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Sharing Economy
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Introduction to the sharing economy

Objectives & Goals Click to read  

At the end of this module you will be able to:

Understand the values and main features of sharing economy

Know the differences between traditional and sharing economy

Launch a business in sharing economy

Ensure and match supply and demand on a sharing platform

Be competitive and innovative in the sharing economy market

A definitionClick to read  

Sharing economy can be described as a new economic model in which goods and resources are exchanged or shared among individuals and groups in a collaborative way, such that physical assets become services.

Sharing economy is strictly relayed to the development of new technologies of information and communication, which are combined with everlasting communal modes of operation.

Here some of the most famous examples:

Main featuresClick to read  

  • Collaborative consumption (Use of goods instead of property - temporary access to goods through borrowing or renting)
  • Peer to peer exchange (service providers in direct contact with consumers – Human relationships amongst equals)
  • Supply and demand matched on digital platforms (two-sided platforms)
  • Exploitation/better utilization of less used assets
  • Reduced environmental impact, sustainability (against waste and excessive consumption)


Exchange goods between consumers

Buy less

Less need to manufacture new products

Less pressure on natural resources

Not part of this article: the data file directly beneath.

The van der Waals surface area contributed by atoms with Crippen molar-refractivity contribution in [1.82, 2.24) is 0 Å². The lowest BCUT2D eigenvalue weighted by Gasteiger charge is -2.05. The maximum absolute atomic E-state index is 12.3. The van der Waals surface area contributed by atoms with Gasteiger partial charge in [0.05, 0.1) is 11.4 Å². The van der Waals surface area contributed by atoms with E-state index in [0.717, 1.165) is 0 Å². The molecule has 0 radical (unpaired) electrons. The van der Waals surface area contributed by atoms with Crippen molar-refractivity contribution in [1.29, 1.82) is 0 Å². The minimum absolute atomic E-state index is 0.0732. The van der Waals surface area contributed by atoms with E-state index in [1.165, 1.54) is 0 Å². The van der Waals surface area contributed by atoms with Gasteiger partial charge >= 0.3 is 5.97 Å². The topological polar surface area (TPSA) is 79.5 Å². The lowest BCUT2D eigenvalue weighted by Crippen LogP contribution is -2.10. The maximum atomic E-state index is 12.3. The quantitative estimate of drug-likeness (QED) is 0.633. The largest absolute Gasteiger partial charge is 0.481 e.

Cutting pollution and waste across the whole supply chain

Protect the environment

History of sharing economyClick to read  

Sharing Economy has developed in the United States, starting from 2008 as a reaction to the financial crisis.

However, its basic idea is relatively old; the innovative feature is how network technology makes sharing possible on a global scale.

Such model proves how digital technologies deeply affect the social structure and social interactions.

Sharing Economy has been one of the most rapidly growing market in history.

Since 2010, investors have contributed over $23 billion in venture capital funding to start-ups using a share-based business model.

This phenomena gained great popularity through two start-up enterprises from San Francisco: Airbnb and Uber. The latter became the largest taxi company in the world in 10 years. It has revolutionised transport services by putting self-employed drivers directly in contact with other people through a digital platform.

Did you know that...

The term Uberisation is used to indicate the economic phenomenon of: